Their club failed them, but Essendon players can’t excape blame for doping ban.
Fingers are pointing again at the Essendon Football Club for its failures in the long-running supplements fiasco. This follows the Court of Arbitration for Sport’s (CAS) decision to ban 34 past and present players for one year for contravening the World Anti-Doping Code.
A club’s coaches and other officials are supposed to have a duty of care to ensure a safe working environment and practices that are compliant with the anti-doping code. But the club’s failings in this area have already been dealt with. The AFL penalised Essendon heavily in 2013 for health and safety shortcomings that were judged to bring the game into disrepute.
But what of the players’ liability?
What does the code say?
One might be forgiven for thinking that the players were unwitting victims in this saga. They claim to have questioned the supplements regime and believed they were administered thymosin and not the banned thymosin beta-4.
The 2009 World Anti-Doping Code’s principle of strict liability makes athletes ultimately responsible for what goes into their bodies. It states:
It is each athlete’s personal duty to ensure that no prohibited substance enters his or her body. Athletes are responsible for any prohibited substance or its metabolites or markers found to be present in their samples. Accordingly, it is not necessary that intent, fault, negligence or knowing use on the athlete’s part be demonstrated in order to establish an anti-doping violation …
Whether the athletes believed they were receiving thymosin when they were actually receiving the banned thymosin beta-4 is not the question. The mere presence of banned doping agents in the athlete’s system is sufficient for the World Anti-Doping Agency to deem it an infraction.
The code also makes it clear that in exceptional circumstances (for example, proven unintentional doping) the sanction for the rule violation may be reduced or eliminated, but the infraction stands.
Some might think the principle of strict liability is too harsh. But the players unfortunately may be barking up the wrong tree if they think they are innocent victims.
The CAS decision disclosed material that further implicated the Essendon players. Despite having undergone anti-doping education programs, the players agreed to injections they knew little about, made no enquiries about them, kept the injections from the team doctor and failed to declare them during routine Australian Sports Anti-Doping Agency (ASADA) testing sessions.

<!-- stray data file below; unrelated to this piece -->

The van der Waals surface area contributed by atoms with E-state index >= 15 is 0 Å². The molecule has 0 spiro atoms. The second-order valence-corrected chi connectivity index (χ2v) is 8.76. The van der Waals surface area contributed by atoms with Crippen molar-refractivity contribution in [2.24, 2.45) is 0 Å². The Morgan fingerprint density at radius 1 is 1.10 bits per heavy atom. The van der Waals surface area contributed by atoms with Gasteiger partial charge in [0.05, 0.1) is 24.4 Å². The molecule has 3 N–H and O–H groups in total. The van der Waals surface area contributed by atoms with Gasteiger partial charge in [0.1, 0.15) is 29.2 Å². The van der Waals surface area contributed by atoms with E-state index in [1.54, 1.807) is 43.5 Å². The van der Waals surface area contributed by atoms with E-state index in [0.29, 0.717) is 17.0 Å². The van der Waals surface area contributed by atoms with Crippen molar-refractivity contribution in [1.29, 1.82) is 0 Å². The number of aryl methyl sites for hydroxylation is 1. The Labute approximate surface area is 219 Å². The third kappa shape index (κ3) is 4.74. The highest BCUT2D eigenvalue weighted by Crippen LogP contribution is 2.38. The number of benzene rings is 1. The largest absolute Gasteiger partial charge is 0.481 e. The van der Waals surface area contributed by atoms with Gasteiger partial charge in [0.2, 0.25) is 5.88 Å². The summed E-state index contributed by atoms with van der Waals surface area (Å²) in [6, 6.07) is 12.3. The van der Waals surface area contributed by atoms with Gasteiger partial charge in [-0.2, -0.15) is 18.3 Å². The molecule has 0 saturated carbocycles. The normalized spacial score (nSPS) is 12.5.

Following the decision, ASADA CEO Ben McDevitt said:
At best, the players did not ask the questions, or the people, they should have. At worst, they were complicit in a culture of secrecy and concealment.
On this account, it is one thing for players to have trusted team officials and unwittingly taken a banned substance, but quite another not to have consulted the team doctor or disclosed the supplement use to ASADA. Taking this evidence into account, CAS would appear to have no reason to reduce or eliminate sanctions for the anti-doping rule violation.
One of the take-away messages from the latest stage in the supplements saga is that players will need to be more confident and courageous to challenge the conditions under which they are expected to perform. This could involve collective agreements on the full disclosure of benefits and risks prior to the introduction of cutting-edge performance-enhancement measures and methods.
At the same time, the bar will need to be raised about duty of care and informed consent. Clubs contemplating the implementation of innovative performance-enhancement methods will need to be especially diligent in understanding their performance, health and integrity implications and ensuring that athletes are made fully aware of them.
Team officials and high-performance managers might also need to be aware of the power differential between them and players. This can sometimes compromise a player’s ability to question – let alone say no to – what might be considered dubious performance-enhancement regimes.
All this needs to come in a sport culture where there are high expectations, as well as financial and social pressures and rewards, for playing well and winning.
Dennis Hemphill is Associate Professor of Sports Ethics, Victoria University. This article was first published in The Conversation on 13 January 2103.